Dady was born many miles away in the Democratic Republic of the Congo and life in Cape Town was never part of the plans. After school, Dady was primed to go to college in London with his father’s support, but first, he had to learn English. Dady spent two years in Harare, Zimbabwe, where he learned his impeccable English from scratch – making sure he knew everything he could to excel at his studies.
While in Zimbabwe, civil war erupted at home and his father tragically lost everything. Dady knew that his studies in the UK needed to be put on hold and he decided to travel to Cape Town to work and save money.
He glosses over his start in Cape Town, which I can only imagine wasn’t easy, and immediately jumps to the moment that he met Rob and started working at Ashanti 17 years ago. Rob immediately recognised that Dady was someone special; he was kind, humorous and had an unwavering ambition to learn more and knew that he wanted him to be a part of building Ashanti.
To start with, Dady lived in Rob’s garage fixing computers, while they got Ashanti off the ground. They worked together making ostrich egg mosaics and other bits and bobs, before discovering the fabric and turning Ashanti into the magnificent business that it is today. Dady has been at the company for nearly two decades and worked himself right up to a position in which he thrives.
One of the biggest things I noticed about Dady when interviewing him, wasn’t just the absolute pride that he had for the company, from where it started to where it is today, or how excited he was to have been able to buy his very first car because of Ashanti.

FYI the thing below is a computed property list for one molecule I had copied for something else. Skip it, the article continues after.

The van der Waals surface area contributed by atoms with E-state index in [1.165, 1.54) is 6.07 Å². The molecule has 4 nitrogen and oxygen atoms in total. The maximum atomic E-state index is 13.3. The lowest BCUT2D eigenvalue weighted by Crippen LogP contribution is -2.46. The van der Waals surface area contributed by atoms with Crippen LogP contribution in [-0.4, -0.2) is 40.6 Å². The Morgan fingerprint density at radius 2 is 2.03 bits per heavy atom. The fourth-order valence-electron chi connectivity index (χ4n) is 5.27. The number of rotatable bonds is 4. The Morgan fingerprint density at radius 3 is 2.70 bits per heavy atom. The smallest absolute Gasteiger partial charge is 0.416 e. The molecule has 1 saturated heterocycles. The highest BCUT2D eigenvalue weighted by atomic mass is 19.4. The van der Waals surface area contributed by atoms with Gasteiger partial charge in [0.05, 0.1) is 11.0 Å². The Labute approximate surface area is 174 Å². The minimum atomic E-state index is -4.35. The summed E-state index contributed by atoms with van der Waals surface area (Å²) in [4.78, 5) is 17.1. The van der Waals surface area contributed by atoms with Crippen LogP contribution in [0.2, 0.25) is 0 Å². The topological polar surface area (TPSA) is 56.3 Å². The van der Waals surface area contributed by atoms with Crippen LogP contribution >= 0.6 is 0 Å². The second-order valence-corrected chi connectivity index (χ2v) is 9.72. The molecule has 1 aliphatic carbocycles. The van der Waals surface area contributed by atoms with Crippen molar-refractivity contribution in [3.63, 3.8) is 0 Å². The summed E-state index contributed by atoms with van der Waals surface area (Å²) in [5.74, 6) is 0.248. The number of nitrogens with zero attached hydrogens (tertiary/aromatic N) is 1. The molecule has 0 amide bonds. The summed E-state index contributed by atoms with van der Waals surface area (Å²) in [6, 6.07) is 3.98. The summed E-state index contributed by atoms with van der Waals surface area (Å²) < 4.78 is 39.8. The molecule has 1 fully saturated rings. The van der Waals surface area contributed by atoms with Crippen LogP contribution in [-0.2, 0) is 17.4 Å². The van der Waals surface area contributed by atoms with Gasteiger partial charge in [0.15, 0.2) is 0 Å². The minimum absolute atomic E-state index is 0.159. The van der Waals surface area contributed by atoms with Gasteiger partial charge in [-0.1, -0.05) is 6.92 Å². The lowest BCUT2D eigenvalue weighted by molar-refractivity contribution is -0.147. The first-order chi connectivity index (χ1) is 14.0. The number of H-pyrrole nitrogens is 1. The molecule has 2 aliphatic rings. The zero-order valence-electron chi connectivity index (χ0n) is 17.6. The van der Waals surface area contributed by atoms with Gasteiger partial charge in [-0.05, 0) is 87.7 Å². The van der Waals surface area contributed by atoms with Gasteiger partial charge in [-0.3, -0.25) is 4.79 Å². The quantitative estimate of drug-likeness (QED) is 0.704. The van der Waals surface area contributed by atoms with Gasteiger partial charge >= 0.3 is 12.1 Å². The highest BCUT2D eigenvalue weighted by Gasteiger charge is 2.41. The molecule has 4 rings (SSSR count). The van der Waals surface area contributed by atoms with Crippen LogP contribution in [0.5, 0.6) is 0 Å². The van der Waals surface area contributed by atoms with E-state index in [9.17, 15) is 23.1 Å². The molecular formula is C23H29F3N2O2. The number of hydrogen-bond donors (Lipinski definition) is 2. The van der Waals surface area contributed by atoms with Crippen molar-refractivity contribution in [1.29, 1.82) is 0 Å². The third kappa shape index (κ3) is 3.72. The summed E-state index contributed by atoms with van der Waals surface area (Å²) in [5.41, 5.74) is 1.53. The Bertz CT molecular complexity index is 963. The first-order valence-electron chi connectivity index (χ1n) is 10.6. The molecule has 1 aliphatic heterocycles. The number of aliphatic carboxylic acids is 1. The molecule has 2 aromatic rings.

It was when he talked about people that he really lit up: his clear adoration for his wife Judith , who is a seamstress at the company, and their three kids Agnes, Dan and Stephen; the joking manner in which he told Eran she could get a sneak peek of the interview for a cup of tea, and his appreciation of Rob,
“Rob is a role model, that’s for sure. But to me, he is much more than that: he is not just an employer, he is a brother.”
It’s clear to see that Dady’s soft spot is for the people that he surrounds himself with and the customers he interacts with every day. One of his favourite moments that he mentioned was an American woman, who many months after she had visited told a friend to ask for him at the store. What struck me was that rather than being proud of being singled out, Dady was proud that this meant he had given this lady the customer service that he believes everyone who visits Ashanti should receive.
“What’s the best part about your job Dady?” I asked.
“Every day. Because when I come into this store – I am coming home.”
One day Dady hopes to own his own business and continue to preach the word of God, however, in the meantime, he is content sharing his ‘home’ with everyone that walks through Ashantis’ doors.